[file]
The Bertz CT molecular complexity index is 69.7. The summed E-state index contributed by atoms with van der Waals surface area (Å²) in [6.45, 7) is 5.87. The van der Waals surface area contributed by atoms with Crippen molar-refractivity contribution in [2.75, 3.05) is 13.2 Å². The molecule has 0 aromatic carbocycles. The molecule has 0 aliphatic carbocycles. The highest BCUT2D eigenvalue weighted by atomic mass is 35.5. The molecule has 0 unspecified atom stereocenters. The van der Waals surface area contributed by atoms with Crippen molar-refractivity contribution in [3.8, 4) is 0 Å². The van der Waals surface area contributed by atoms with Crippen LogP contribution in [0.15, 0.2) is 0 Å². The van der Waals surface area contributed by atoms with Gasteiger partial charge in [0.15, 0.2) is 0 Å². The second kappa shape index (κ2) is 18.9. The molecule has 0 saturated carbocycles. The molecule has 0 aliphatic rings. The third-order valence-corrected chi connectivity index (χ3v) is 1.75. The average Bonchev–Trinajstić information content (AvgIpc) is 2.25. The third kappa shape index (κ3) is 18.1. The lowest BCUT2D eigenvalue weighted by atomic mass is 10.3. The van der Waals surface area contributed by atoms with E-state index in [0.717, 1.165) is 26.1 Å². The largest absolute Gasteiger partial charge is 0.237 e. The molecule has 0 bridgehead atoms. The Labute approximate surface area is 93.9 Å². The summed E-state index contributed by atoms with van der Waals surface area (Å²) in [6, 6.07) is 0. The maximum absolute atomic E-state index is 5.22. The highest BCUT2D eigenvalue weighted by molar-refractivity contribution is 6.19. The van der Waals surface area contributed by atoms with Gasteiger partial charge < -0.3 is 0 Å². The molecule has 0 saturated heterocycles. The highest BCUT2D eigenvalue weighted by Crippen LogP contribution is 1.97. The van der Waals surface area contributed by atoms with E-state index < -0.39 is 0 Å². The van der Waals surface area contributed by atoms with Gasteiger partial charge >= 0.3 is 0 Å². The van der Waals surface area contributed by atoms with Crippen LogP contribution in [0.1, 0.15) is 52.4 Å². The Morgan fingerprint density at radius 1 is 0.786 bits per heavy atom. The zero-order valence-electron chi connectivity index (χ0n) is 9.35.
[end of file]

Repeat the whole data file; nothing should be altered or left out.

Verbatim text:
The Bertz CT molecular complexity index is 69.7. The summed E-state index contributed by atoms with van der Waals surface area (Å²) in [6.45, 7) is 5.87. The van der Waals surface area contributed by atoms with Crippen molar-refractivity contribution in [2.75, 3.05) is 13.2 Å². The molecule has 0 aromatic carbocycles. The molecule has 0 aliphatic carbocycles. The highest BCUT2D eigenvalue weighted by atomic mass is 35.5. The molecule has 0 unspecified atom stereocenters. The van der Waals surface area contributed by atoms with Crippen molar-refractivity contribution in [3.8, 4) is 0 Å². The van der Waals surface area contributed by atoms with Crippen LogP contribution in [0.15, 0.2) is 0 Å². The van der Waals surface area contributed by atoms with Gasteiger partial charge in [0.15, 0.2) is 0 Å². The second kappa shape index (κ2) is 18.9. The molecule has 0 saturated carbocycles. The molecule has 0 aliphatic rings. The third-order valence-corrected chi connectivity index (χ3v) is 1.75. The average Bonchev–Trinajstić information content (AvgIpc) is 2.25. The third kappa shape index (κ3) is 18.1. The lowest BCUT2D eigenvalue weighted by atomic mass is 10.3. The van der Waals surface area contributed by atoms with E-state index in [0.717, 1.165) is 26.1 Å². The largest absolute Gasteiger partial charge is 0.237 e. The molecule has 0 bridgehead atoms. The Labute approximate surface area is 93.9 Å². The summed E-state index contributed by atoms with van der Waals surface area (Å²) in [6, 6.07) is 0. The maximum absolute atomic E-state index is 5.22. The highest BCUT2D eigenvalue weighted by molar-refractivity contribution is 6.19. The van der Waals surface area contributed by atoms with Gasteiger partial charge < -0.3 is 0 Å². The molecule has 0 saturated heterocycles. The highest BCUT2D eigenvalue weighted by Crippen LogP contribution is 1.97. The van der Waals surface area contributed by atoms with E-state index < -0.39 is 0 Å². The van der Waals surface area contributed by atoms with Gasteiger partial charge >= 0.3 is 0 Å². The van der Waals surface area contributed by atoms with Crippen LogP contribution in [0.1, 0.15) is 52.4 Å². The Morgan fingerprint density at radius 1 is 0.786 bits per heavy atom. The zero-order valence-electron chi connectivity index (χ0n) is 9.35.